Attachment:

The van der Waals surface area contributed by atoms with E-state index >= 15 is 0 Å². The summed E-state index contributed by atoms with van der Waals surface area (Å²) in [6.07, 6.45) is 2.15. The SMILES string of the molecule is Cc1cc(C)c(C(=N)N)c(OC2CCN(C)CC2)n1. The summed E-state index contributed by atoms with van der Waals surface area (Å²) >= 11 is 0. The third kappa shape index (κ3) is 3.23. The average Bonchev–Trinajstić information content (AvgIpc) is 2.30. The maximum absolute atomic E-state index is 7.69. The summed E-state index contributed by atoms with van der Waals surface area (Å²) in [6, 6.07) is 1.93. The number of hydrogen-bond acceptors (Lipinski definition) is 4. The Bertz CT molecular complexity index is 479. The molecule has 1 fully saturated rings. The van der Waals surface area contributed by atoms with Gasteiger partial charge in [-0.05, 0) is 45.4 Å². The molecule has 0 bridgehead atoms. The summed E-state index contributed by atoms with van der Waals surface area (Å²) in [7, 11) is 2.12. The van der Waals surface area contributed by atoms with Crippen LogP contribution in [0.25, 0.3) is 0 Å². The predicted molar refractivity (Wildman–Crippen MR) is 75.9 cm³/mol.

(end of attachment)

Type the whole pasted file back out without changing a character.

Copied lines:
The van der Waals surface area contributed by atoms with E-state index >= 15 is 0 Å². The summed E-state index contributed by atoms with van der Waals surface area (Å²) in [6.07, 6.45) is 2.15. The SMILES string of the molecule is Cc1cc(C)c(C(=N)N)c(OC2CCN(C)CC2)n1. The summed E-state index contributed by atoms with van der Waals surface area (Å²) >= 11 is 0. The third kappa shape index (κ3) is 3.23. The average Bonchev–Trinajstić information content (AvgIpc) is 2.30. The maximum absolute atomic E-state index is 7.69. The summed E-state index contributed by atoms with van der Waals surface area (Å²) in [6, 6.07) is 1.93. The number of hydrogen-bond acceptors (Lipinski definition) is 4. The Bertz CT molecular complexity index is 479. The molecule has 1 fully saturated rings. The van der Waals surface area contributed by atoms with Gasteiger partial charge in [-0.05, 0) is 45.4 Å². The molecule has 0 bridgehead atoms. The summed E-state index contributed by atoms with van der Waals surface area (Å²) in [7, 11) is 2.12. The van der Waals surface area contributed by atoms with Crippen LogP contribution in [0.25, 0.3) is 0 Å². The predicted molar refractivity (Wildman–Crippen MR) is 75.9 cm³/mol.